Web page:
Top 10 Films of 2014 – Adelaide’s List
I’m a grumpy middle-aged lady, and I want to see films when I want to see them—which is often long after they’ve left the theater. So my top ten 2014 is composed of new-to-me films from any year. Also, “top” does not necessarily mean “best” in this context. It means “favorite.” Because that’s how I roll, and quality does not always equal enjoyment for me. My runners up include The Swarm: killer bees, Slugs: killer slugs, Rigor Mortis: a tribute to the Mr. Vampire films (which I don’t actually like), Level Five: some weirdo French film I thought was awesome, and The Hunger Games: Mockingjay – Part 1: even my franchise-hating husband loves these movies.
10—The Price of Gold (2014)—I have never in my life watched anything on ESPN, and while trying to TiVo this film all I could find was some show called SportsCenter. Hours and hours of SportsCenter. I don’t even know what hell that show is, but they play it all the time. It better be good because it’s why my cable is so expensive. Anyway, I finally found it under 30 for 30, which is ESPN’s film series, and damn if I’m not interested now in seeing all of their docs. The Price of Gold, directed by Nanette Burstein, tells the story of ice skaters Nancy Kerrigan and Tonya Harding and the attack on Kerrigan by Harding’s ex-husband. The film also deals with the media hype surrounding the two women, issues of class and gender representation, and how one rebuilds a life after becoming one of the most reviled women in sports. It’s a riveting watch and recommended to skating lovers and apathetics alike.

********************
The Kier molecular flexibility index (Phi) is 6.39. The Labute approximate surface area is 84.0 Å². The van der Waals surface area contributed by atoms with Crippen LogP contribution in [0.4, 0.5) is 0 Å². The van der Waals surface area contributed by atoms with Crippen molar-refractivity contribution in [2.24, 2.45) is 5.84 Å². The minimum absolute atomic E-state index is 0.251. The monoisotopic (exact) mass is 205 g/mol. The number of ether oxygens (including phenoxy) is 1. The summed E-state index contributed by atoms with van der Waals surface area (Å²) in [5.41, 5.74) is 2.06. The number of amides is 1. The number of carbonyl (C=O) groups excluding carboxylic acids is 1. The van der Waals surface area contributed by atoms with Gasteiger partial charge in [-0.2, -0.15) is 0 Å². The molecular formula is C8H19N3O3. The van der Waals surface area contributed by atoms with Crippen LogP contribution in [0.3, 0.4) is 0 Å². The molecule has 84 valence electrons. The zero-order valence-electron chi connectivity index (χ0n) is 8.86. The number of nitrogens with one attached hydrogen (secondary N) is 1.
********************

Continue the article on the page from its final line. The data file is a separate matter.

9—Never Sleep Again: The Elm Street Legacy (2010)—I rented this documentary directed by Daniel Farrands and Andrew Kasch on a whim and then proceeded to have an amazingly fun time. I’d seen the first four Elm Street movies, but never really thought much about them. Seriously, this documentary made me go back and re-evaluate the series. (A Nightmare on Elm Street 2: Freddy’s Revenge is now a personal favorite.) The format is simple: Each film is given around one half hour of analysis with interviews of the cast and crew. It’s a pretty straightforward setup, but the interviews are frequently hilarious, and tons of behind the scenes info is revealed. Surprising, I enjoyed pretty much all 240 minutes of it. (Even the stuff on some of the later films I will most likely never watch.)
8—Tim’s Vermeer (2013)—Directed by Teller of Penn and Teller fame, Tim’s Vermeer is the story of his friend Tim Jenison’s quest to recreate the painting techniques of Johannes Vermeer (1632 – 1675). There is a lot of mystery around how Vermeer made his photographic-like paintings, and there has been much speculation about his possible use of a camera obscura. Jenison has his own ideas about this and sets out to prove his theories. This situation is slightly complicated by the fact that he is an inventor, not a painter. While ostensibly about Jenison’s obsession, it’s really a film about how stuff gets done. He starts and stops and fails and tries again. He’s tenacious and dogged and sometimes overbearing, but he has a vision, and Tim’s Vermeer is about how visions become real. It’s both fascinating and inspiring, and completely caught me by surprise.